Compared to what the RAH would have been I agree, the Apache would not even have put up a fight. However, the fact remains, the RAH doesn't exist. I can dig up extracts after extracts saying that the Apache is the best attack chopper at the moment. Even compared to the faster and more capable Mi-28.



posted on Jan, 1 2007 @ 01:01 PM
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Originally posted by Figher Master FIN

Originally posted by crusader97


the AH-64D (which is much more of an underperformer than people realize)


Compared to what the RAH would have been I agree, the Apache would not even have put up a fight. However, the fact remains, the RAH doesn't exist. I can dig up extracts after extracts saying that the Apache is the best attack chopper at the moment. Even compared to the faster and more capable Mi-28.


The RAH doesn't exist, but it is much more likely that the ARH will, and be very effective in the role. I'm sure the Apache is the greatest, but the -A model is more like driving a nimble motorcycle and the -D model is like driving a Ferrari with a Yugo engine in it - it has the potential to be great, but it's just tremendously underpowered.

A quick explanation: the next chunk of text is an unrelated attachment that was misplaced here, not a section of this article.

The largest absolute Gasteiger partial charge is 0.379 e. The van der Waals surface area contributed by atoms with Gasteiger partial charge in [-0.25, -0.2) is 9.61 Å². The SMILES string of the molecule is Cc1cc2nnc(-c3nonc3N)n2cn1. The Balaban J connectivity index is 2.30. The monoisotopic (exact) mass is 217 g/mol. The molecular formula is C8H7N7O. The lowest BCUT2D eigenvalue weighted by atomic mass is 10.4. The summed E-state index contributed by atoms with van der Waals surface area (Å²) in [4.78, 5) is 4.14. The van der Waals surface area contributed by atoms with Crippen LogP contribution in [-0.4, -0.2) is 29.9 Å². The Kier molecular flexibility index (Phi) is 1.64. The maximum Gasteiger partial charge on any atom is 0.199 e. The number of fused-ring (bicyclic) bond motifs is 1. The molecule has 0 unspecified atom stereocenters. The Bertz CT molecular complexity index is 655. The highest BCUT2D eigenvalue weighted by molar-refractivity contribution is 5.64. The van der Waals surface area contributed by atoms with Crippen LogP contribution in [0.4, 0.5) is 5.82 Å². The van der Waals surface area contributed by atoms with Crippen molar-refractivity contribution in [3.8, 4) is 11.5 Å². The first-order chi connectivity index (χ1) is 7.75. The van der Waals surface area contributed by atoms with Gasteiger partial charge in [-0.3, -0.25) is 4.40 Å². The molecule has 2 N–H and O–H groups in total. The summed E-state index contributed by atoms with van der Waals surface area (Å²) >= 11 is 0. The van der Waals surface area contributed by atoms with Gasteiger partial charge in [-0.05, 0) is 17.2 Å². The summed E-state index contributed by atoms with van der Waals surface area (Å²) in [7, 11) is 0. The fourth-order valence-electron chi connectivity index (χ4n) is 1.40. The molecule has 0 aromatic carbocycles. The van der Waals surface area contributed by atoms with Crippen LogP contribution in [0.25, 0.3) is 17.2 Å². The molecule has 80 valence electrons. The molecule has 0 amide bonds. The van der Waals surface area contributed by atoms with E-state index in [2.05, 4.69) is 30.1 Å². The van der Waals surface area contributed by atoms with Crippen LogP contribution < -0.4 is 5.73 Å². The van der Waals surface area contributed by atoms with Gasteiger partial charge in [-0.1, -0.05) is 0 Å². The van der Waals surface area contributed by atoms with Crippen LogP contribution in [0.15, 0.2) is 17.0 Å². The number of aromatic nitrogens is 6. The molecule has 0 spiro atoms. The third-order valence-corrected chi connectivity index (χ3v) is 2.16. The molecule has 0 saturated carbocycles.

posted on Jan, 1 2007 @ 05:13 PM
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RAH-66 = A tremendous waste of time that was of questionable utility when it was conceived (in a combination of Army Jones-Envy over USAF Stealth and the deliberately misconstrued perception of the Ka-50 as more than a 'Hokum' of fighter-helicoptering).

The sad reality is that the only /useful/ thing the ADOCS/ACAP/ARTI effort could have provided in the 'LHX' chosen configuration was a _civillian UTIL_ technology base followon so that the existing (themselves LOH driven) H500/Bell-206 technology lines would not be rendered completely dated by European competitors, ten years later.